While Utah’s temperatures remained moderate throughout the fall and into the start of winter, we’ve seen a sudden drop that’s brought freezing days, frigid nights and nasty winds.
Here are some easy tips for keeping horses comfortable during these cold spells across the Wasatch front:
Provide plenty of fresh, clean water:
Some horses do not like to drink water that is too cold; in that case you may want to invest in a heated water container or add a heater to the water trough, providing you have access to electricity. These items are available locally at IFA on 2100 South, between 900 W and Redwood Road in Salt Lake City, at the Cal Ranch stores in West Jordan, Riverton or Tooele, or at AA Callisters on Redwood Road.
If you do not have a source of electricity near your water containers, you may wish to consider a solar heater. These can be rather expensive to purchase but if you’re handy you can find online plans to create your own. Some horse owners have used solar pumps to keep water moving. You can also purchase bucket wraps (insulated cozies) to try and fend off the cold and prevent freezing.
Making your own insulating wrap is simple if you have an old horse blanket and a layer of foam (purchase it at Home Depot, Lowes or any other local hardware store). Filling plastic trash bags with manure can provide a base for the water container too, and the decomposing horse manure will add warmth which can help keep your water from freezing.
An enclosed stall with a run is ideal, as it allows the horse access to the outdoors along with safety and coverage in inclement conditions. A sturdy run-in shed is a good option if you cannot offer a stall with a run but instead keep your horses out in pasture. You can purchase kits online or find plans and build your own. If you don’t have adequate construction skills, you can hire someone locally to do the work for you.
Mare motel type stalls are terrific, though the open design can let in a lot of moisture and wind when it gets really stormy. Buy some sheets of heavy plywood at the local hardware store and drill holes so you can securely fasten them to the panels of your animals’ stalls. Use zip ties or baling twine, making sure that you attach the plywood top, bottom and center. Sand bags around the base can help prevent standing water from leaking in.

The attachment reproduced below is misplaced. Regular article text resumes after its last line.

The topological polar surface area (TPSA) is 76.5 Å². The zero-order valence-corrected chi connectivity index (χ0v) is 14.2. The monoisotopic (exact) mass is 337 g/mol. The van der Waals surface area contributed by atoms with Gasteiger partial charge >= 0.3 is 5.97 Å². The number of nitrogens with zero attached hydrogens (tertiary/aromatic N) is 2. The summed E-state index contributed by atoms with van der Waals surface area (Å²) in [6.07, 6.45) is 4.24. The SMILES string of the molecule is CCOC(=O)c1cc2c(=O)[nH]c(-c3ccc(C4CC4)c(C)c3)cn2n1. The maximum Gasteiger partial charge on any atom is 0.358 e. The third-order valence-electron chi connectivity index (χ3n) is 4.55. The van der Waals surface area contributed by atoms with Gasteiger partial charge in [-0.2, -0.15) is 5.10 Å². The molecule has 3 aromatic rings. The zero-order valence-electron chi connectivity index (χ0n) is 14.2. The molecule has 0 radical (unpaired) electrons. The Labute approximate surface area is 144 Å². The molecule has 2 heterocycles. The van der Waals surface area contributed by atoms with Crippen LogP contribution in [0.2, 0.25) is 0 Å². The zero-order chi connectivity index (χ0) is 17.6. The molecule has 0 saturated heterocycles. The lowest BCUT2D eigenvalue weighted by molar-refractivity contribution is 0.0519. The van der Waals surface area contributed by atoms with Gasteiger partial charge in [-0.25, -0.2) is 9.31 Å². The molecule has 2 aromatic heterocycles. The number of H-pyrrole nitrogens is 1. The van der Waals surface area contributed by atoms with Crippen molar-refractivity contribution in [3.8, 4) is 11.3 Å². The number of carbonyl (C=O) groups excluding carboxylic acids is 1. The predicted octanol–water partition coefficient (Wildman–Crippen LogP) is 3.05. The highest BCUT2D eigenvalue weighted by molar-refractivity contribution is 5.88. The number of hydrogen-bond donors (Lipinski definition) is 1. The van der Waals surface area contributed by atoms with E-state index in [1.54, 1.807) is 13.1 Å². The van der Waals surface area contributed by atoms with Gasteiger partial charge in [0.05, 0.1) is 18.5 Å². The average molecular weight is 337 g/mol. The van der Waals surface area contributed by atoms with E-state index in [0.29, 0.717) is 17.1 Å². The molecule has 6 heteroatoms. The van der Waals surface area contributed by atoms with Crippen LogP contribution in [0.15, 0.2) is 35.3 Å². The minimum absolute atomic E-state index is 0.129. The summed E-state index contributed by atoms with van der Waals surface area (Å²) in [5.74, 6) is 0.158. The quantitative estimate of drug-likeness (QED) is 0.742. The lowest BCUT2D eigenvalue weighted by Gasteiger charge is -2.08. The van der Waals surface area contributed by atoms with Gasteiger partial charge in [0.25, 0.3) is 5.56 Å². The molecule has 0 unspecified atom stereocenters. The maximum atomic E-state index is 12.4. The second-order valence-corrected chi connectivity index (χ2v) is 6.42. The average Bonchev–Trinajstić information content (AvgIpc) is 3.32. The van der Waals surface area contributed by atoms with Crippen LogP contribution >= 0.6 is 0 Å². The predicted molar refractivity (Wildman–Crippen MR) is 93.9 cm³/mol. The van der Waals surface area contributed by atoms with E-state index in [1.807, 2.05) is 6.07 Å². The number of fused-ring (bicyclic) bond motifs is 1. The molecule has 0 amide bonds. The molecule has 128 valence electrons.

Offer extra feed:
You may spend a few more dollars on hay during the winter, but the added health benefits could save you the cost of vet visits. Providing extra feed (round the clock grazing is idea) allows horses to better regulate their body temperatures. Not only does this enhance their physical health, but it’s good for their mental and emotional well-being, too.
Whole oats are a terrific supplement to your hay; they encourage the horses to chew and offer a natural, healthy source of added nutrition. Older horses may find it hard to chew whole oats. For them you can offer crimped oats, or soak hay pellets or hay cubes in warm water and feed them once they’re completely dissolved.
Some horse owners are opposed to blanketing, but they do provide a comfortable, insulating layer that can protect your horse from chilling cold and biting winds. Blanketing your horse can allow him to metabolize his feed and nutrients for better health, rather than utilizing those much-needed calories simply to stay warm.
If your horses produce a thick and fuzzy mammoth-like coat, they may not need extra coverage, but most horses in a modern stable environment need a little extra help in the winter time. Keep in mind that older horses are especially at risk during the colder months, as they often stop producing a thicker coat and their systems aren’t as quick to recover if they catch a cold. Blankets and neck covers are reasonably affordable and easy to obtain either at local tack shops or online. Schneiders (SSTack.com) has a great selection and good prices, as does Jeffers Equine. Check out the selection at AA Callisters or look at quality used blankets at Horse Crazy in Draper.
Make sure that your horse receives a waterproof, breathable, insulated blanket if outdoors. In an enclosed barn, you may do well with a midweight stable blanket. Some horse owners like to use a waterproof sheet over a stable blanket and/or a fleece liner; layering gives you added options for dealing with fluctuating temperatures.
Check on your horses regularly to make sure that their water has not frozen over and that they have adequate nutrition. Make sure blankets are in good repair and that they’re fitting well and staying in place to provide the comfort and protection for which they’re designed. Look at the shelter too to make sure nails are in place and that it’s in good repair to withstand high winds or heavy snow.
With a few simple tips and a little added effort, our horses can make it happily through the winter months!